My days tend to reflect the directions on the back of a shampoo bottle.
Get up. Work. Sleep. Repeat.
Again and again, this pattern continues, and as it does, it seems as if the weeks fly by like a leaf in the wind. Often, a repetitive schedule, even if it includes things I love, can cause me to lose sight of the day-to-day. Doing mostly the same thing every day can turn me into something like a machine if I'm not careful, mechanically moving from one thing to the next.
We weren't created to be machines. When God formed humanity, He designed humans to give Him glory, not out of obligation but out of delight. He gave mankind a world of rest to enjoy and placed them in a garden of abundance, tasking them to cultivate the beauty around them in worshipful work. While there may have been a concept of time in the garden, there wasn't an urgency with time. Why would there need to be? Humanity dwelt with the full presence of God in a place without brokenness. There was no need to rush and no need to stress. There was just being.
But when sin entered the world, it was as if a stopwatch clicked for the first time. Now, humanity had to deal with something they had never dealt with before: death. Mankind would have to work to keep themselves alive, and live knowing that one day the breath inside their lungs would cease.
Moses reflects on and laments the temporality of life in Psalm 90. He writes, "For all our days ebb away under your wrath; we end our years like a sigh. Our lives last seventy years or, if we are strong, eighty years (Psalms 90:9-10). But in lament, Moses asks this important request from God: "Teach us to number our days carefully so that we may develop wisdom in our hearts" (Psalms 90:12). Instead of allowing the temporality of life to cause Moses to be absent-minded of time, he wanted to be mindful of time, desiring to number each day rather than allowing each day to pass by. Why? To develop wisdom in one's heart. Moses teaches us that there is something wise about being cognizant of time, and something unwise about not.
When we look at ourselves, we can see that we are not always thinking about time with wisdom.
We can scroll "mindlessly" on our phones, surprised that we let 30 minutes pass. We can push off what is important, making excuses that there will always be more time. We can fill our time with things that only serve us and our desires. If we want to live this life wisely, we must think about our days, and what we do with the time we are given.
The reality of death would make numbering our days seem depressing if there was no hope in this life. Moses recognized that it was only because of the grace of God that one can live with hope and joy even in the shortness of life. He writes in Psalms 90:14, "Satisfy us in the morning with your faithful love so that we may shout with joy and be glad all our days." The goodness of the gospel declares that God has indeed satisfied us with His faithful love. All of us who are in Christ were once marching toward an eternity of death, but because of our merciful Savior Jesus, we were rescued. Christ's grace has forgiven our sins, removing the punishment of eternal death and restoring us to a relationship with our Creator. As followers of Christ, each day is a day closer to eternity, not an eternity of death, but an eternity of life. We shout with joy and are glad all of our days because we have an eternity with God ahead, where we will once again enjoy the bliss of simply being.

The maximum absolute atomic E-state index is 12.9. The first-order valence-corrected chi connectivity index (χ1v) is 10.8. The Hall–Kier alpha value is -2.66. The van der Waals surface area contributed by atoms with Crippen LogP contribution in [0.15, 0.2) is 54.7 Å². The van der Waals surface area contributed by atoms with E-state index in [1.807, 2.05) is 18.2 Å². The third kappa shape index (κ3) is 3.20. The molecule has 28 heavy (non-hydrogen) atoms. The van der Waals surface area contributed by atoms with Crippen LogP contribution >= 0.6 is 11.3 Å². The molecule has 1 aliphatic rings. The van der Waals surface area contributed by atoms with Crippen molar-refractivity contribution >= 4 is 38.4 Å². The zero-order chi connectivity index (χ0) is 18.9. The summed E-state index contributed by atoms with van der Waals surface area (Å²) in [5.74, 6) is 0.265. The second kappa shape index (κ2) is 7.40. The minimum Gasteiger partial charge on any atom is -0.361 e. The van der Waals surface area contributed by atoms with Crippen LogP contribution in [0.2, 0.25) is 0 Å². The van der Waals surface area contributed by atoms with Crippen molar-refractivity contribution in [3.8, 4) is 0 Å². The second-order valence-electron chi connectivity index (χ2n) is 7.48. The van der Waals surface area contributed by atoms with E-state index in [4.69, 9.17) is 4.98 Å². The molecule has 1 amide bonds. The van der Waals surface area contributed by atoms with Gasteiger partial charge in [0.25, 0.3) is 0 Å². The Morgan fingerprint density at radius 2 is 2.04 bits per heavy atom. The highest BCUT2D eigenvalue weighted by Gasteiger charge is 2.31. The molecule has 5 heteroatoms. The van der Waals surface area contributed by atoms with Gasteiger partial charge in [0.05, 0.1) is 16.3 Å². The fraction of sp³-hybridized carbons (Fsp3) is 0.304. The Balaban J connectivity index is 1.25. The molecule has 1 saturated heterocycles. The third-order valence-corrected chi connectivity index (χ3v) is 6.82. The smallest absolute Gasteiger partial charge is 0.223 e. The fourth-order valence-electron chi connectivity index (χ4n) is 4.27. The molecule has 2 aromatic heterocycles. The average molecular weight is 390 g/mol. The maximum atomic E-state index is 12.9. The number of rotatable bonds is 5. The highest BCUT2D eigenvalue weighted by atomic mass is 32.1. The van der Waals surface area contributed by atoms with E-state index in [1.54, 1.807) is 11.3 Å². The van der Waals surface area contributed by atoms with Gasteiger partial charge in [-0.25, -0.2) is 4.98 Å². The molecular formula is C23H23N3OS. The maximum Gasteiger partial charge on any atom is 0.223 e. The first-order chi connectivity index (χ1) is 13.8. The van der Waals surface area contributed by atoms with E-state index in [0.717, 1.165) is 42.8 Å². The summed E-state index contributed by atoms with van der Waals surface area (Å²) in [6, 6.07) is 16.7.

But just because we have been rescued from death, and have an eternity with Christ ahead, doesn't mean the here and now don't matter. Moses ends psalm 90 with these poignant words: "Establish for us the work of our hands." As believers, our time is valuable because we serve the Lord and work for His Kingdom. We labor in this life as workers for God, dedicated to building His kingdom on earth as it is in heaven.
Instead of allowing the days to pass us without a second thought, we are to be mindful of our days. We are to remember that while our eternity is set with Christ, our days will still pass quickly, and what we do with our time matters. When we live mindful of time, we make every moment count for the glory of God. We will stop scrolling on our phones to pick up God's Word, see our 9-5 job as an opportunity to be a light for the gospel, and view raising our kids as valuable time to shape young minds to love the Lord. Each day, we are to live with a kingdom mindset, intentionally using our time to further God's kingdom as we spread the gospel. Instead of not giving our work a second thought, we are to hold our hands out to God and say, "Lord, establish the work of my hands. Use my hands to serve You and cause Your kingdom to flourish as I use my time to give You glory."
When I find myself losing sight of my time, I remind myself that each part of my day is important. The mere fact that I have been given another day spurs me on to use my time wisely and intentionally. Instead of allowing myself to mechanically move through my day, I stop and consider the importance of what I am doing. I evaluate if what I am doing is wise and necessary for the building of God's kingdom. And in the moments I fail, I remember that Christ gives me His grace and the Spirit empowers me to walk in wisdom.
As followers of Christ, we are not machines but instruments for God's glory. So let us see our time as valuable, intentionally using the time God has given us to give Him glory and make His name known.